A recent study has found that a greater consumption of vegetables with the evening meal was associated with higher test scores in the domains of spelling and writing.
Assoc Prof Tracy Burrows from University of Newcastle conducted secondary analysis in her report Associations between selected dietary behaviours and academic achievement: A study of Australian school aged children to examine associations between a range of dietary behaviours and children's academic achievement. Previously studies had focused more on breakfast consumption.
Data on five dietary variables (fruit intake; vegetable intake; consumption of takeaway; sugar sweetened beverages; and breakfast) and scores in the five domains of NAPLAN (reading, writing, grammar/punctuation, spelling and numeracy) were obtained for Australian children aged eight to 15 years in school grades three, five, seven and nine.
Analysis was adjusted to avoid the possibility that socioeconomic status and gender may impact the results.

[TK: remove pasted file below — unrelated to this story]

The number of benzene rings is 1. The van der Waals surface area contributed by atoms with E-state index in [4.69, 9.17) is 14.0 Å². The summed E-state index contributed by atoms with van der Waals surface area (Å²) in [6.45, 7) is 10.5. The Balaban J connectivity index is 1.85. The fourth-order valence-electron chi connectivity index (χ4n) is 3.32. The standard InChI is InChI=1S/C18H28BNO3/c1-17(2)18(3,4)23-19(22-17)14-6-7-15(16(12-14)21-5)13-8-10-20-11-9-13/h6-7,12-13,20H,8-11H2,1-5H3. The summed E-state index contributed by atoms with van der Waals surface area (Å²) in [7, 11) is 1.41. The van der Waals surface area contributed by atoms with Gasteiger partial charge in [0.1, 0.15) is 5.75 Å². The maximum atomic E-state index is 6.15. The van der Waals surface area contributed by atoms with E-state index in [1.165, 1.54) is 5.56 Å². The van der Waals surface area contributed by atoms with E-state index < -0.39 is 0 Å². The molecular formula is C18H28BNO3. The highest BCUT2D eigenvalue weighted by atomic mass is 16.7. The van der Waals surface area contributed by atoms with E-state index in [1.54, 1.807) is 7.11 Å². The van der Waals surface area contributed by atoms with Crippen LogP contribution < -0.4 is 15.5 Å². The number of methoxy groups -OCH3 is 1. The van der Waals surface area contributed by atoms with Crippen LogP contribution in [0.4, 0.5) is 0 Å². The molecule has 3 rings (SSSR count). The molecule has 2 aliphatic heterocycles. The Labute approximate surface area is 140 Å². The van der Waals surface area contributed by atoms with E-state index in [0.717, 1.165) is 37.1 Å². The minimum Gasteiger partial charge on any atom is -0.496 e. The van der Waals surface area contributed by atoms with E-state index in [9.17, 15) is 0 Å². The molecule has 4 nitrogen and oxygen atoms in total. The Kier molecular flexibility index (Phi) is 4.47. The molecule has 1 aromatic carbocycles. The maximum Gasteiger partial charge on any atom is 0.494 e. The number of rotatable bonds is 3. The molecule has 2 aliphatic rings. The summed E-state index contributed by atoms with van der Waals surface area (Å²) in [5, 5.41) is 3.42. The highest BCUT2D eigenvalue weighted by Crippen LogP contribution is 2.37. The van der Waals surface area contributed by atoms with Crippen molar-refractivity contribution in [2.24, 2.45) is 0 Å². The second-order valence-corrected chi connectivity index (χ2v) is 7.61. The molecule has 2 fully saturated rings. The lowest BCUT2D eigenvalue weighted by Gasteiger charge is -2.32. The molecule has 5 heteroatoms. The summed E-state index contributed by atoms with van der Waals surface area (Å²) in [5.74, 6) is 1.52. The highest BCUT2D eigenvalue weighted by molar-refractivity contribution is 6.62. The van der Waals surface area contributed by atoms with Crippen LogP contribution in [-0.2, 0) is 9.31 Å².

The results showed that a greater consumption of vegetables with the evening meal, 7 nights a week, was associated with higher test scores in the domains of spelling and writing, with the greatest effect in spelling.
Recommendations provide clear steps to maintain or improve the high standards of the teaching profession, strengthen child safety, and streamline teacher registration across Australia. Read More
It’s now settled, parents’ incomes will be the basis of funding provided to schools, the approach is fairer but some sectors will be better off than others.
Minister Dan Tehan’s extension of 2018 funding arrangements to 2019 provides immediate certainty for schools planning for the new year, while allowing time for further work to be undertaken on the issue. Read More
The more things change the more they don’t, especially when it comes to graduate earning potential says the Grattan Institute’s Mapping Australian Higher Education report. Read More